Place:St. Michael Paternoster Royal, London (City of), London, England

NameSt. Michael Paternoster Royal
Alt namesSt. Michael Paternoster Royalsource: from redirect
Coordinates51.5112°N 0.09216°W
Located inLondon (City of), London, England     (1219 - the present)
Also located inMiddlesex, England     ( - 1889)
Greater London, England     (1965 - )
See alsoSt. Martin Vintry, London (City of), London, Englandparish which merged with it following the Great Fire
source: Family History Library Catalog

the text in this section is based on an article in Wikipedia

St. Michael Paternoster Royal (#87) is a parish church in the City of London. The original building, which was first recorded in the 13th century, was destroyed in the Great Fire of London in 1666. The church was rebuilt under the aegis of Sir Christopher Wren. St. Michael’s was also severely damaged during the London Blitz in the Second World War. It was restored between 1966 and 1968.

Pre-Great Fire London had seven churches dedicated to the Archangel Michael; all but one (St. Michael le Querne) were rebuilt after the Great Fire.

The earliest record of St Michael’s is as St Michael of Paternosterchierch and is dated 1219. The suffix comes from its location on Paternoster Lane (now College Hill), which, in turn was named after the sellers of paternosters – or rosaries – based there. The suffix Royal is first recorded in the next century and refers to another nearby street, now vanished, called "Le Ryole", which was a corruption of La Reole, a town in Bordeaux. This street was so named due to the presence of numerous wine merchants.

A local resident in the early 15th century was Richard Whittington, four times Lord Mayor of London. One of his earlier philanthropic acts, made in 1409, was to pay for the rebuilding and extension of St. Michael Paternoster Royal after a vacant plot of land was acquired in Le Ryole. He later founded the College of St. Spirit and St. Mary within the church, so that St Michael's became a collegiate church, i.e. it was administered by a college of priests instead of a rector. It was commonly known as Whittington's College, or Whittington College. (The college was relocated from College Hill to Highgate Hill in the 1820s, and removed again in 1966 to Felbridge, West Sussex. The college was dissolved by Edward VI in 1548; but was re-established in a new entity a few years later under Queen Mary. The title seems in any case to have persisted for the church, giving the names of College Street and College Hill to neighbouring streets. Adjacent to the church, Whittington also founded an almshouse. The almshouse moved to Highgate in 1808 and later to its present location in East Grinstead in 1966.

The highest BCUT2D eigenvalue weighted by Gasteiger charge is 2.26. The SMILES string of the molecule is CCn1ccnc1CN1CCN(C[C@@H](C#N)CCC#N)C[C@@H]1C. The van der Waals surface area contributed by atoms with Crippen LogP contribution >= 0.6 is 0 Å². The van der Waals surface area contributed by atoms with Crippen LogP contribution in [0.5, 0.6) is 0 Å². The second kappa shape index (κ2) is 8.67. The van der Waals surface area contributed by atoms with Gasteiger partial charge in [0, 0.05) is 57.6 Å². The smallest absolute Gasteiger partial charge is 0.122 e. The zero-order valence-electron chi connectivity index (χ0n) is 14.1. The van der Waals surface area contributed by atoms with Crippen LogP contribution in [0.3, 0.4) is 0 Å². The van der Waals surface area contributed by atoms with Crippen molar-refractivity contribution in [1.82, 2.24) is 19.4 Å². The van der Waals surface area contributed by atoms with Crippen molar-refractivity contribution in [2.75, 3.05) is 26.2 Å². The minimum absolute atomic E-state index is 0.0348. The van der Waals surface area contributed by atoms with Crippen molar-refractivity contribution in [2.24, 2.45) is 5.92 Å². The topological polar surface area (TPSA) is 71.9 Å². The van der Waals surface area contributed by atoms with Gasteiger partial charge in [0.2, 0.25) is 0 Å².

Image:London southern parishes 1870.png

Sir Richard was buried in St. Michael’s in 1423 on the south side of the altar near his wife, Alice. John Stow, the Tudor historian, records that Whittington’s body was dug up by the then Rector Thomas Mountain, during the reign of Edward VI, in the belief that he had been buried with treasure. He was not, so Mountain took his leaden shroud. The grave was dug up again during the reign of Mary I and his body re-covered in lead. An attempt to find his grave in 1949 did uncover a mummified cat, but no Lord Mayor's body.

After the church’s destruction in the Fire, the parish was united with that of St. Martin Vintry (#67), also destroyed but not rebuilt. Construction of a new church began in 1685 (one of the last of the 51 churches to be rebuilt) and stopped in 1688 owing to the financial uncertainty associated with the Glorious Revolution of 1689. Building began again the next year, supervised by Wren's master mason Strong: it was finished in 1694. Its steeple was built between 1713 and 1717.

St. Michael’s underwent a number of renovations in the 19th century, by James Elmes in 1820, William Butterfield in 1866 and Ewan Christian in 1894. Their work was lost on 23 July 1944 when the church was hit by a V1 flying bomb, leaving only its walls and tower.

Services continued in the remaining shell until 1955. A proposal by the diocese to demolish the walls and preserve the tower only was successfully opposed by the City of London Corporation, and the church restored between 1966 and 1968. It is the latest City church to be restored.

St Michael’s was reopened by the Duke of Edinburgh on 19 December 1968 as the Headquarters of the Mission to Seamen (now Mission to Seafarers), an Anglican organisation which supports chaplains in ports around the world. It is also supported by City Livery Companies.